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Corporate Author United States. Government Accountability Office. issuing body.

Title Navy shipbuilding [electronic resource] : significant investments in the littoral combat ship continue amid substantial unknowns about capabilities, use, and cost : report to congressional requesters.

Publication Info. [Washington, D.C.] : United States Government Accountability Office, 2013.


Location Call No. OPAC Message Status
 Axe Federal Documents Online  GA 1.13:GAO-13-530    ---  Available
Description 1 online resource (iii, 71 pages) : color illustrations
text txt rdacontent
computer c rdamedia
online resource cr rdacarrier
Note "July 2013."
Bibliography Includes bibliographical references.
Summary The Navy's LCS consists of the ship, called a seaframe, and mission packages, which provide combat capability. LCS is intended to be reconfigurable to perform three primary missions: surface warfare; mine countermeasures; and anti-submarine warfare. The Navy currently plans to buy 52 seaframes, including two variants being constructed at two U.S. shipyards, and 64 mission packages. The total estimated acquisition cost is about $40 billion in 2010 dollars. GAO was asked to assess the status of the LCS program. This report examines (1) the progress and challenges associated with seaframe and mission module production, development, and testing; and (2) the soundness of the Navy's business case for the integrated LCS program. GAO analyzed Navy and contractor documents, toured shipyards and LCS ships, and interviewed DOD and Navy officials and contractor representatives. To ensure that LCS investments are informed by key information, Congress should consider restricting funding for further ships until the Navy completes several studies about future LCS designs and capabilities. GAO is also making several recommendations, including that DOD limit future seaframe and mission package purchases until it achieves key acquisition and testing milestones. DOD disagreed with these recommendations, stating that slowing seaframe purchases would cause prices to rise and mission package purchases are needed to equip operational ships. GAO believes the Navy does not have adequate knowledge about LCS capabilities to support the planned procurement rate.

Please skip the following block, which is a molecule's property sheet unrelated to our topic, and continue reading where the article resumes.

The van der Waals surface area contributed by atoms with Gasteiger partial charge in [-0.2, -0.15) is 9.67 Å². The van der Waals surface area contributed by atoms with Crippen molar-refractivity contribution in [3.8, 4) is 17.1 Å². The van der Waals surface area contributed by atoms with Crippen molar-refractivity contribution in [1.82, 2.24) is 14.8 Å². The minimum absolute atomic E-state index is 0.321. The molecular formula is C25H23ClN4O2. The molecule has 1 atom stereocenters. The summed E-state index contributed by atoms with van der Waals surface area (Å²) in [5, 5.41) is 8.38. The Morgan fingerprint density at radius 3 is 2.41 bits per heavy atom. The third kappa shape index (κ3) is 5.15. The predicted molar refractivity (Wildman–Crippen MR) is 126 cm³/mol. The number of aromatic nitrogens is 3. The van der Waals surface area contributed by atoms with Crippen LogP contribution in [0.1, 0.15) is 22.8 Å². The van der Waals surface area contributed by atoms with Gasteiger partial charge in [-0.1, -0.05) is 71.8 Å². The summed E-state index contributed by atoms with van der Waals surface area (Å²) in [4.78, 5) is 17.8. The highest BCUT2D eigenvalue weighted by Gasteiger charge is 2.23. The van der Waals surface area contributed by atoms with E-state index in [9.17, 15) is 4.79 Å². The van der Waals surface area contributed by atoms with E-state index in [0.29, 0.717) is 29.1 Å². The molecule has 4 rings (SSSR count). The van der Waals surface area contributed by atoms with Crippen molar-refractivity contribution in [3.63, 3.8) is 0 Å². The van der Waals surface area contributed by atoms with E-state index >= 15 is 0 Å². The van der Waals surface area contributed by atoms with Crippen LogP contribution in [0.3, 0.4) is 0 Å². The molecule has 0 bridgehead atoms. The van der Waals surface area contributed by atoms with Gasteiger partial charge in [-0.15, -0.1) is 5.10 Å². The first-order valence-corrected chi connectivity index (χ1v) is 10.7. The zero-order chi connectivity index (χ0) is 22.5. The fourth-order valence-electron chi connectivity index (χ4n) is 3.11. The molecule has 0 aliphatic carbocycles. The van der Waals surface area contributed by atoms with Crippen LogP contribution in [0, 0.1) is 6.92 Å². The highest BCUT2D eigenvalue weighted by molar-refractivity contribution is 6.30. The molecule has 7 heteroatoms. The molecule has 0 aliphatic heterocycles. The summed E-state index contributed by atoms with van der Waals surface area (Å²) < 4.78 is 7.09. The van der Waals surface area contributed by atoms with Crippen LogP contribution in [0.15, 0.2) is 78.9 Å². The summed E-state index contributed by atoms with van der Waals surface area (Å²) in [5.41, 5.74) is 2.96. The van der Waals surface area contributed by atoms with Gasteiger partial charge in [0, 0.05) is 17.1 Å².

Note Description based on online resource; title from PDF cover page (GAO, viewed Aug. 12, 2013).
Subject United States. Navy -- Procurement -- Evaluation.
Littoral combat ships -- United States -- Costs.
Added Author Mackin, Michele.
Added Title Significant investments in the littoral combat ship continue amid substantial unknowns about capabilities, use, and cost
Running Title Littoral combat ship
Gpo Item No. 0546-D (online)
Sudoc No. GA 1.13:GAO-13-530

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